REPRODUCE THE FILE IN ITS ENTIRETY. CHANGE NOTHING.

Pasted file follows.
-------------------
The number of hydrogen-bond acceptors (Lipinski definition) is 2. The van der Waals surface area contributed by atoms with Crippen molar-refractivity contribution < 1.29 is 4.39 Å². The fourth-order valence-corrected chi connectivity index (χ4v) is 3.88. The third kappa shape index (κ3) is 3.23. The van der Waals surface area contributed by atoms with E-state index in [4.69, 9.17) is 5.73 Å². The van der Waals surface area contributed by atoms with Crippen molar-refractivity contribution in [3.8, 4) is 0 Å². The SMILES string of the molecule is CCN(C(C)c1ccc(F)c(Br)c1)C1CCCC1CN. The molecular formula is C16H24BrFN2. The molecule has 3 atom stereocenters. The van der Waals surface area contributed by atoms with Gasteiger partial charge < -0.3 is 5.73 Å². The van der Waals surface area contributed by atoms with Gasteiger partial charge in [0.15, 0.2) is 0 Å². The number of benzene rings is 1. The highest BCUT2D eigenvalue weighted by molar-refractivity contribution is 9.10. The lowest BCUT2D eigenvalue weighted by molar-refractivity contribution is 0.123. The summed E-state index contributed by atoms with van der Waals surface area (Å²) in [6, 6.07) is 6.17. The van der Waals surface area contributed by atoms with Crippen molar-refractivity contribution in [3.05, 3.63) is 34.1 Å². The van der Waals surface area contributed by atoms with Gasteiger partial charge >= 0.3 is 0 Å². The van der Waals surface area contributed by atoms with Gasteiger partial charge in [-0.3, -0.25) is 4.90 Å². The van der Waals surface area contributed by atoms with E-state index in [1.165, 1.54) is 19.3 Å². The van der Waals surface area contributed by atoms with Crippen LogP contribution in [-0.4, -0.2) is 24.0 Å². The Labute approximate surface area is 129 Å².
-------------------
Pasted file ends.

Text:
The number of hydrogen-bond acceptors (Lipinski definition) is 2. The van der Waals surface area contributed by atoms with Crippen molar-refractivity contribution < 1.29 is 4.39 Å². The fourth-order valence-corrected chi connectivity index (χ4v) is 3.88. The third kappa shape index (κ3) is 3.23. The van der Waals surface area contributed by atoms with E-state index in [4.69, 9.17) is 5.73 Å². The van der Waals surface area contributed by atoms with Crippen molar-refractivity contribution in [3.8, 4) is 0 Å². The SMILES string of the molecule is CCN(C(C)c1ccc(F)c(Br)c1)C1CCCC1CN. The molecular formula is C16H24BrFN2. The molecule has 3 atom stereocenters. The van der Waals surface area contributed by atoms with Gasteiger partial charge < -0.3 is 5.73 Å². The van der Waals surface area contributed by atoms with Gasteiger partial charge in [0.15, 0.2) is 0 Å². The number of benzene rings is 1. The highest BCUT2D eigenvalue weighted by molar-refractivity contribution is 9.10. The lowest BCUT2D eigenvalue weighted by molar-refractivity contribution is 0.123. The summed E-state index contributed by atoms with van der Waals surface area (Å²) in [6, 6.07) is 6.17. The van der Waals surface area contributed by atoms with Crippen molar-refractivity contribution in [3.05, 3.63) is 34.1 Å². The van der Waals surface area contributed by atoms with Gasteiger partial charge >= 0.3 is 0 Å². The van der Waals surface area contributed by atoms with Gasteiger partial charge in [-0.3, -0.25) is 4.90 Å². The van der Waals surface area contributed by atoms with E-state index in [1.165, 1.54) is 19.3 Å². The van der Waals surface area contributed by atoms with Crippen LogP contribution in [-0.4, -0.2) is 24.0 Å². The Labute approximate surface area is 129 Å².